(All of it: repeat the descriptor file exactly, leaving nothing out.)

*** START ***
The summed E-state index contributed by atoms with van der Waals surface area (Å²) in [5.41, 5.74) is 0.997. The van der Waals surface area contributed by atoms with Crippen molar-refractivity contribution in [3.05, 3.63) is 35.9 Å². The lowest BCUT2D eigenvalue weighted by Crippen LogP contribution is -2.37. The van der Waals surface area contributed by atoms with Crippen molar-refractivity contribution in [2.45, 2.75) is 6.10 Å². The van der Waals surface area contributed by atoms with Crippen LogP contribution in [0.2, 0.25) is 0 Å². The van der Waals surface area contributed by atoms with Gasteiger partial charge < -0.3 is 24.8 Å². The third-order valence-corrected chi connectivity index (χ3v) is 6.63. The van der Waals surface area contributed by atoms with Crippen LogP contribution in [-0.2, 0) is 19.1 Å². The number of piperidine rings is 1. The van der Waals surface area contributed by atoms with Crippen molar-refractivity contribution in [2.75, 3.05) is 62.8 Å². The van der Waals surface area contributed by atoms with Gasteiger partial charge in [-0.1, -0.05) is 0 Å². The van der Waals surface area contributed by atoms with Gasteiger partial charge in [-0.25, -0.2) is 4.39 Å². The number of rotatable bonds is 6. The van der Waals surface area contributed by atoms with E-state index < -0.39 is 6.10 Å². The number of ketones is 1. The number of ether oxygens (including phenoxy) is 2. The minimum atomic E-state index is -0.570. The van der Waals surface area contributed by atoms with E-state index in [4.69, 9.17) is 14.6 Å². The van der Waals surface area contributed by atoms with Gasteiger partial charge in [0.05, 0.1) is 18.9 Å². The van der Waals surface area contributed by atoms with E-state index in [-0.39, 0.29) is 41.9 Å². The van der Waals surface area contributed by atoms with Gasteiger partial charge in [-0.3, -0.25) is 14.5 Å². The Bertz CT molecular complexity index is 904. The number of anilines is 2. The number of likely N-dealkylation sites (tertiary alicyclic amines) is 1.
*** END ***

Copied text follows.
The summed E-state index contributed by atoms with van der Waals surface area (Å²) in [5.41, 5.74) is 0.997. The van der Waals surface area contributed by atoms with Crippen molar-refractivity contribution in [3.05, 3.63) is 35.9 Å². The lowest BCUT2D eigenvalue weighted by Crippen LogP contribution is -2.37. The van der Waals surface area contributed by atoms with Crippen molar-refractivity contribution in [2.45, 2.75) is 6.10 Å². The van der Waals surface area contributed by atoms with Crippen LogP contribution in [0.2, 0.25) is 0 Å². The van der Waals surface area contributed by atoms with Gasteiger partial charge < -0.3 is 24.8 Å². The third-order valence-corrected chi connectivity index (χ3v) is 6.63. The van der Waals surface area contributed by atoms with Crippen LogP contribution in [-0.2, 0) is 19.1 Å². The number of piperidine rings is 1. The van der Waals surface area contributed by atoms with Crippen molar-refractivity contribution in [2.75, 3.05) is 62.8 Å². The van der Waals surface area contributed by atoms with Gasteiger partial charge in [-0.1, -0.05) is 0 Å². The van der Waals surface area contributed by atoms with Gasteiger partial charge in [-0.25, -0.2) is 4.39 Å². The number of rotatable bonds is 6. The van der Waals surface area contributed by atoms with E-state index < -0.39 is 6.10 Å². The number of ketones is 1. The number of ether oxygens (including phenoxy) is 2. The minimum atomic E-state index is -0.570. The van der Waals surface area contributed by atoms with E-state index in [4.69, 9.17) is 14.6 Å². The van der Waals surface area contributed by atoms with Gasteiger partial charge in [0.05, 0.1) is 18.9 Å². The van der Waals surface area contributed by atoms with E-state index in [-0.39, 0.29) is 41.9 Å². The van der Waals surface area contributed by atoms with Gasteiger partial charge in [-0.3, -0.25) is 14.5 Å². The Bertz CT molecular complexity index is 904. The number of anilines is 2. The number of likely N-dealkylation sites (tertiary alicyclic amines) is 1.